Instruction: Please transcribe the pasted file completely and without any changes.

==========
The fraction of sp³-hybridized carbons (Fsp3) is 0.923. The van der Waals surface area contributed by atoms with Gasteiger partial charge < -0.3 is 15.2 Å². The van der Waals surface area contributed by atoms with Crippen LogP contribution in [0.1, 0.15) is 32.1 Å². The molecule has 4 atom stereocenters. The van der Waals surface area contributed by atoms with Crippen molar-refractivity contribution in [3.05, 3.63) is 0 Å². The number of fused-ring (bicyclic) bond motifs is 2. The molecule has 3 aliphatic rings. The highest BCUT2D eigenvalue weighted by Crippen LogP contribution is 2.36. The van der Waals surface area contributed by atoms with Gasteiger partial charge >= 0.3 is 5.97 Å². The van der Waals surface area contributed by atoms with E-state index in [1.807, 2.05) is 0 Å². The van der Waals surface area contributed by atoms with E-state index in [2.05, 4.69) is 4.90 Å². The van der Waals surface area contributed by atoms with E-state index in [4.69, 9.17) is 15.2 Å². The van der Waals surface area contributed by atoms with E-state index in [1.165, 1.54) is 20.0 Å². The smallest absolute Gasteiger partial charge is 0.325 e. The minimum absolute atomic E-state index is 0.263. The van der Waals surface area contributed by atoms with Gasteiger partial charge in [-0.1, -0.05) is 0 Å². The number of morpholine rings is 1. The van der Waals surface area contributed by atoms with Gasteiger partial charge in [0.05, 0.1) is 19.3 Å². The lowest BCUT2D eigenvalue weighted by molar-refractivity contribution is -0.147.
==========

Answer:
The fraction of sp³-hybridized carbons (Fsp3) is 0.923. The van der Waals surface area contributed by atoms with Gasteiger partial charge < -0.3 is 15.2 Å². The van der Waals surface area contributed by atoms with Crippen LogP contribution in [0.1, 0.15) is 32.1 Å². The molecule has 4 atom stereocenters. The van der Waals surface area contributed by atoms with Crippen molar-refractivity contribution in [3.05, 3.63) is 0 Å². The number of fused-ring (bicyclic) bond motifs is 2. The molecule has 3 aliphatic rings. The highest BCUT2D eigenvalue weighted by Crippen LogP contribution is 2.36. The van der Waals surface area contributed by atoms with Gasteiger partial charge >= 0.3 is 5.97 Å². The van der Waals surface area contributed by atoms with E-state index in [1.807, 2.05) is 0 Å². The van der Waals surface area contributed by atoms with E-state index in [2.05, 4.69) is 4.90 Å². The van der Waals surface area contributed by atoms with E-state index in [4.69, 9.17) is 15.2 Å². The van der Waals surface area contributed by atoms with E-state index in [1.165, 1.54) is 20.0 Å². The smallest absolute Gasteiger partial charge is 0.325 e. The minimum absolute atomic E-state index is 0.263. The van der Waals surface area contributed by atoms with Gasteiger partial charge in [-0.1, -0.05) is 0 Å². The number of morpholine rings is 1. The van der Waals surface area contributed by atoms with Gasteiger partial charge in [0.05, 0.1) is 19.3 Å². The lowest BCUT2D eigenvalue weighted by molar-refractivity contribution is -0.147.